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NAFLD-related hepatocellular carcinoma tied to greater hepatectomy complications

Tristan Manalac
16 Aug 2019

Patients with nonalcoholic fatty liver disease (NAFLD)-related hepatocellular carcinoma (HCC) suffer from higher surgical morbidity and posthepatectomy liver failure, according to a new Singapore study.

“NAFLD is a well-recognized chronic liver disease in Asia and an increasingly important cause of HCC,” said researchers. “[T]his study represents the largest series of surgically resected NAFLD HCC. The approach with comparison of well-matched variables between NAFLD and non-NAFLD aetiologies provides a strong evidence for the intrinsic differences in disease characteristics, survival outcomes and perioperative morbidity.”

In 996 patients who underwent liver resection for HCC, majority (n=844; median age, 63 years; 78.6 percent male) had non-NAFLD aetiologies; only 152 (median age, 69 years; 73.0 percent male) had NAFLD-related HCC. Those with NAFLD-related malignancies tended to be older and have more comorbidities, such as diabetes mellitus and hypertension. [J Am Coll Surg 2019;doi:10.1016/j.jamcollsurg.2019.07.012]

More than half (54.5 percent; n=84) of the NAFLD group experienced at least one postoperative complication. This was significantly higher than that in patients with non-NAFLD aetiologies (30.8 percent; n=260; p=0.0115).

Further analysis according to the type of complication showed that NAFLD-related HCC led to significantly higher rates of minor (41.2 percent vs 24.2 percent; p=0.0003) and major (16.2 percent vs 8.1 percent; p=0.0432) complications, as well as of pulmonary embolism (2.0 percent vs 0.4 percent; p=0.0219). The NAFLD group also spent a significantly longer time in the hospital (median, 8 vs 6 days; p<0.0001).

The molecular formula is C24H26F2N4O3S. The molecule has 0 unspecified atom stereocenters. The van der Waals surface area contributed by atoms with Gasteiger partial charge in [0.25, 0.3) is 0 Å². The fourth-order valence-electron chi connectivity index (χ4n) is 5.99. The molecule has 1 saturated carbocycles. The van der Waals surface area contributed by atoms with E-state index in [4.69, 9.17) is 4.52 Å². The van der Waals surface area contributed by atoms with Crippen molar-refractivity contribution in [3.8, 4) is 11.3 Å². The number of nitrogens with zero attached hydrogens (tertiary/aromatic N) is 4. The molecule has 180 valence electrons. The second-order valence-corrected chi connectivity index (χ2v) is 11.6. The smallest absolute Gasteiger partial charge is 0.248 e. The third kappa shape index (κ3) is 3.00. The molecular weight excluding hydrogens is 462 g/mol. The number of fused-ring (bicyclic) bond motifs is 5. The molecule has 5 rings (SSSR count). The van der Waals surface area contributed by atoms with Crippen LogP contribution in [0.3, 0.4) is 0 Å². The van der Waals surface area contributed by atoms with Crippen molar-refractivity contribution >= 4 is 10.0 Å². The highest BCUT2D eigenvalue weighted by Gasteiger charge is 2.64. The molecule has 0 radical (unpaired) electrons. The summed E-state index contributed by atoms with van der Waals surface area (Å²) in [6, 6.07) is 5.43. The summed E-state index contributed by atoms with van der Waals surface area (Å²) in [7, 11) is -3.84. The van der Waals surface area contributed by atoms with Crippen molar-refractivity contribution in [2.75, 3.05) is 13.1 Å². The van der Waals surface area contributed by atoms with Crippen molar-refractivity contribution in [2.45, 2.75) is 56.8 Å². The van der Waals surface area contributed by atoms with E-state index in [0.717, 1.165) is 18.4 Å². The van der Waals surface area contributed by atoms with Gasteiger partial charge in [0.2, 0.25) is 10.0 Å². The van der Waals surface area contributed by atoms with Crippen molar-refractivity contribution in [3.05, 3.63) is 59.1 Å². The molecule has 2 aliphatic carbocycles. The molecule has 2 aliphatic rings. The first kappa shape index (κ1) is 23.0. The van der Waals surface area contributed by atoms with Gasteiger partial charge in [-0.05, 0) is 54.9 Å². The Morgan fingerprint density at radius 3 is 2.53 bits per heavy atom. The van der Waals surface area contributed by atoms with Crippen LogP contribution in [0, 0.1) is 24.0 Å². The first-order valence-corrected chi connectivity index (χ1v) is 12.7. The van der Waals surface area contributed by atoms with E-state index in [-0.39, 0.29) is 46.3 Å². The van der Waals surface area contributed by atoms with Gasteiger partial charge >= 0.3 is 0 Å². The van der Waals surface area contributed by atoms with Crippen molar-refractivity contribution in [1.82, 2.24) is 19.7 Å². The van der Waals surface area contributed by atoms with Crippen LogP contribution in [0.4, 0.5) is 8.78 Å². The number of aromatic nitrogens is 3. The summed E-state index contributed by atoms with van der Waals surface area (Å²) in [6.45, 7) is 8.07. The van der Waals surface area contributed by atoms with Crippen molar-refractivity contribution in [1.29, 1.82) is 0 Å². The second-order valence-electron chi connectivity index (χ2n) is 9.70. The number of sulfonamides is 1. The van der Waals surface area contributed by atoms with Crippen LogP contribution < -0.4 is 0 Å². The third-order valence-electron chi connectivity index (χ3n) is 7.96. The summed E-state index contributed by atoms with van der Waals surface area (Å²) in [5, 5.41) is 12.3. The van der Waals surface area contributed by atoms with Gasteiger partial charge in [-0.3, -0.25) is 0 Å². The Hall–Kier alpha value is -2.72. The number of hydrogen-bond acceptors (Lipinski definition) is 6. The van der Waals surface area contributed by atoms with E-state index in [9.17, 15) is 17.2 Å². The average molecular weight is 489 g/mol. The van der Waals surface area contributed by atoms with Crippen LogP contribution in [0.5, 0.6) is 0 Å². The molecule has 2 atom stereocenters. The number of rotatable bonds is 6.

Grade A (29.5 percent vs 9.5 percent) and grade B/C (20.1 percent vs 7.2 percent; p=0.0008 for all) posthepatectomy liver failure likewise occurred with significantly higher frequencies in patients with NAFLD-related HCC.

Despite worse postoperative outcomes, patients with NAFLD-related HCC demonstrated superior survival rates. For instance, only 1.99 percent of the NAFLD group died within a 90-day period as opposed to 2.46 in the non-NAFLD patients. Median overall survival (OS) was also longer in those with NAFLD-related aetiologies (108 vs 91.3 months).

This relative advantage persisted until the long-term. OS rates at 1, 3, 5 and 10 years were 94.0 percent, 82.5 percent, 70.1 percent and 49.6 percent in the NAFLD group and 90.1 percent, 73.4 percent, 60.9 percent and 41.0 percent in their non-NAFLD counterparts (p=0.0411 for all OS outcomes).

Similar trends were observed for recurrence-free survival, though statistical significance was not achieved (p=0.0931).

Advancements in surgical techniques and postoperative care may have contributed greatly to the improved survival rates after hepatectomy, the researchers explained. “However, these advances have not been translated wholly into improved care for the specific group of patients with NAFLD-related HCC.”

“In our study, overall morbidity for NAFLD-related HCC posthepatectomy was over 50 percent,” they pointed out. “The most common postoperative complication was liver failure, followed by cardiorespiratory complications and pulmonary embolism.”

Preoperative identification of NAFLD may help with the management of and counselling about such risks, the researchers added.

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Pank Jit Sin, 30 Oct 2017
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